Additionally, many states have adopted rules expanding successor liability in products liability cases. See Dawejko v. Jorgensen Steel Co., 290 Pa.Super. 15, 434 A.2d 106, 111 (Pa. Super. 1981); Ramirez v. Amsted Industries, Inc., 86 N.J. 332, 431 A.2d 811, 824-825 (N.J. 1981); see also Ray v. Alad Corp., 19 Cal.3d 22, 136 Cal.Rptr. 574, 560 P.2d 3 (1977) (departing, for the first time, from traditional corporate law grounding of successor liability). Under the so-called "product line" theory, the successor corporation remains strictly liable in tort for the defective products of its predecessor. We need not, and do not here, characterize the substantive law of the product line exception, but merely note the confusing effect of introducing an explicitly tort-based exception to a traditionally corporate— and contract-based doctrine. Thus, at one extreme lies the explicit and implicit assumption of liability exception, interpreted solely based on contract. At the other lies the product line exception, which is generally analyzed using torts choice of law principles. The de facto merger/continuation exception to successor liability rests somewhere in the middle.
The de facto merger exception is not strictly contractual because it is an equitable principle, ultimately designed to look beyond the contract. As an initial matter, the Restatement itself suggests that we consider whether the parties could have contracted about the subject matter at issue. A contractual choice of law provision applies, with certain limitations, to issues that the parties "could have resolved by an explicit provision" of the contract. Restatement (Second) of Conflicts of Law § 187 (1); see also Chestnut v. Pediatric Homecare of America, Inc., 420 Pa. Super. 598, 604, 617 A.2d 347 (1992) (applying Pennsylvania law to an issue according to Restatement (Second) of Conflicts of Law § 187(2)(b), while recognizing that parties did not have the power to contract as to the issue); Schifano v. Schifano, 324 Pa.Super. 281, 471 A.2d 839, 843 n.5 (Pa. Super. Ct. 1984). A de facto merger inquiry investigates whether a transaction labeled "Asset Purchase Agreement" in fact constituted a merger — a determination that does not arise purely from the agreement itself. Thus, SPI and Hull could not have controlled, through express contractual language, whether their agreement in fact constituted a merger. Though strict adherence solely to the Restatement might lead to a different result, under Pennsylvania's flexible combination of Restatement and interest-based analysis, the contractual choice of law provision should not apply to the issue. Cf. T.H.S. Northstar Associates, 840 F. Supp. at 678.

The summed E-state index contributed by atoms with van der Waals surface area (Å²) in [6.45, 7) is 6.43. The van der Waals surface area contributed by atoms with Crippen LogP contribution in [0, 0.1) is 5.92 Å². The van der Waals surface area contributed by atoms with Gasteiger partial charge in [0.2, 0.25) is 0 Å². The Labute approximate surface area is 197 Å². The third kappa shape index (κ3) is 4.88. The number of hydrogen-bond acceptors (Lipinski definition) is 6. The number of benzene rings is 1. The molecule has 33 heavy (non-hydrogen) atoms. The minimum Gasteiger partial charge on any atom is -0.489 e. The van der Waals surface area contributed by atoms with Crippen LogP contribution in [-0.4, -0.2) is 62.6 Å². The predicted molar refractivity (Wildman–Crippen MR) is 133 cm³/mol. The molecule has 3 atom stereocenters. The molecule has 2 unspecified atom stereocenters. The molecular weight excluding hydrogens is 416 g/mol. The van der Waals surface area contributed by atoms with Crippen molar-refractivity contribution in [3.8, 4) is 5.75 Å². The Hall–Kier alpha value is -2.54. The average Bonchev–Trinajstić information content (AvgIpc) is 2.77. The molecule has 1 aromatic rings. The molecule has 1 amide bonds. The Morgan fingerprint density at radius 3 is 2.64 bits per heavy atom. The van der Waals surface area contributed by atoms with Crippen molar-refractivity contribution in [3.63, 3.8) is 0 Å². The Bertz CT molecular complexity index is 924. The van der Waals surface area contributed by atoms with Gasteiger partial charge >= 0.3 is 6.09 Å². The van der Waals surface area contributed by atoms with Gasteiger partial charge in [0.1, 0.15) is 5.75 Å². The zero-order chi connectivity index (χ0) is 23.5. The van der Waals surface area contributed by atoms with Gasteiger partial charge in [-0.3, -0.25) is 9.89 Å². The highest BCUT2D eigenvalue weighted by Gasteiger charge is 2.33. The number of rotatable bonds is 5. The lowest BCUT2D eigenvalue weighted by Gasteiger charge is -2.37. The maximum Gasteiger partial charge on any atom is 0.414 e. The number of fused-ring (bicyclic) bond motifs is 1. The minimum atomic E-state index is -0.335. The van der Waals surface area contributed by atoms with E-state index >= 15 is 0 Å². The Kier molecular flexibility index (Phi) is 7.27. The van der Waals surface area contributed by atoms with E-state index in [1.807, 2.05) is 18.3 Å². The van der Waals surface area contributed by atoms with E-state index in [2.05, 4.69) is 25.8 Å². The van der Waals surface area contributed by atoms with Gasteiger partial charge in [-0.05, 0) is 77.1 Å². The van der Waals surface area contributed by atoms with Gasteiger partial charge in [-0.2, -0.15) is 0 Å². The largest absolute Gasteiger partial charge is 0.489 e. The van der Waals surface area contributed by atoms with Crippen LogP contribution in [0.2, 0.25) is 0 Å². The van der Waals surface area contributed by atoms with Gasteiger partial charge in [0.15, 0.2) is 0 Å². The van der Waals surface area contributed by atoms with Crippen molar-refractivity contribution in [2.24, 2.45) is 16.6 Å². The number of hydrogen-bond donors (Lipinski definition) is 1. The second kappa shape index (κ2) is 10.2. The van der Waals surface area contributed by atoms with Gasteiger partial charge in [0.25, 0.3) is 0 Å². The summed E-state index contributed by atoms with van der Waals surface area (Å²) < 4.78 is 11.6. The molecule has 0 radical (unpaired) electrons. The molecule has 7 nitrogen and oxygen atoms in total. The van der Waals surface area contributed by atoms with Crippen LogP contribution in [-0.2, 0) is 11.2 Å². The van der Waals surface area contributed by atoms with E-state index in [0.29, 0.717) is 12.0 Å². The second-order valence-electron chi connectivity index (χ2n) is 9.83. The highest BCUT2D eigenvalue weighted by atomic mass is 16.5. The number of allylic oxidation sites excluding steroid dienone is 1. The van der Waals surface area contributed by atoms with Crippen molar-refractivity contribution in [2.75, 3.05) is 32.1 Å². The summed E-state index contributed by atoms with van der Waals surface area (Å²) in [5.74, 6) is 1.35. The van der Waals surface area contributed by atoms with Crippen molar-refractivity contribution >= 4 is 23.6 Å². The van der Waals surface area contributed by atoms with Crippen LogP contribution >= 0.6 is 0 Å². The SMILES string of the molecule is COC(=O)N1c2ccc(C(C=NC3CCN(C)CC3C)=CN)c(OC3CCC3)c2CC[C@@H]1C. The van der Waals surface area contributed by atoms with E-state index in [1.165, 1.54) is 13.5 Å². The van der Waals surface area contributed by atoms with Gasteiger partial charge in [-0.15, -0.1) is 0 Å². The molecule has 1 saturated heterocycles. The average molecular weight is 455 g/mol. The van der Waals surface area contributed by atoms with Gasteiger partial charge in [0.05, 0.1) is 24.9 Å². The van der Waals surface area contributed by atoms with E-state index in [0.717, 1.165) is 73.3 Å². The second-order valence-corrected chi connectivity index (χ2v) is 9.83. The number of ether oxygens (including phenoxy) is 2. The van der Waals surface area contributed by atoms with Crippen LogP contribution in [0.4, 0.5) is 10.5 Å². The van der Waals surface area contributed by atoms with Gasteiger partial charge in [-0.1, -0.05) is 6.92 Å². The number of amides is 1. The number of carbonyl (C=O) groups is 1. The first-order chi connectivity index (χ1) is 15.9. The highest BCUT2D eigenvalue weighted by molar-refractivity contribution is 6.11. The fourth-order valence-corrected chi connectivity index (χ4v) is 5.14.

Our cases have acted upon this principle, although none has explicitly addressed it. See SmithKline Beecham Corp. v. Rohm & Haas Co., 89 F.3d 154, 162 (3d Cir. 1996) (using law chosen by contract to interpret contract terms, but engaging in Pennsylvania choice of law analysis to determine successor liability); Rego v. ARC Water Treatment Co., 181 F.3d 396, 401 (3d Cir. 1999) (observing that successor liability is "derived from equitable principles"). Other federal courts have explored the issue in more detail. See, e.g., Source One Enterprises. v. CDC Acquisition Corp., 2004 WL 1453529 at *1 (D. Minn. June 24, 2004) (indicating that contractual choice of law clause did not apply to successor liability); East Prairie R-2 School District v. U.S. Gypsum Co., 813 F. Supp. 1396 (E.D. Miss. 1993) (using the Restatement-based choice of law rules of Missouri to determine that, while contractual choice of law clause applied to contract terms, Mississippi law controlled successor liability issue).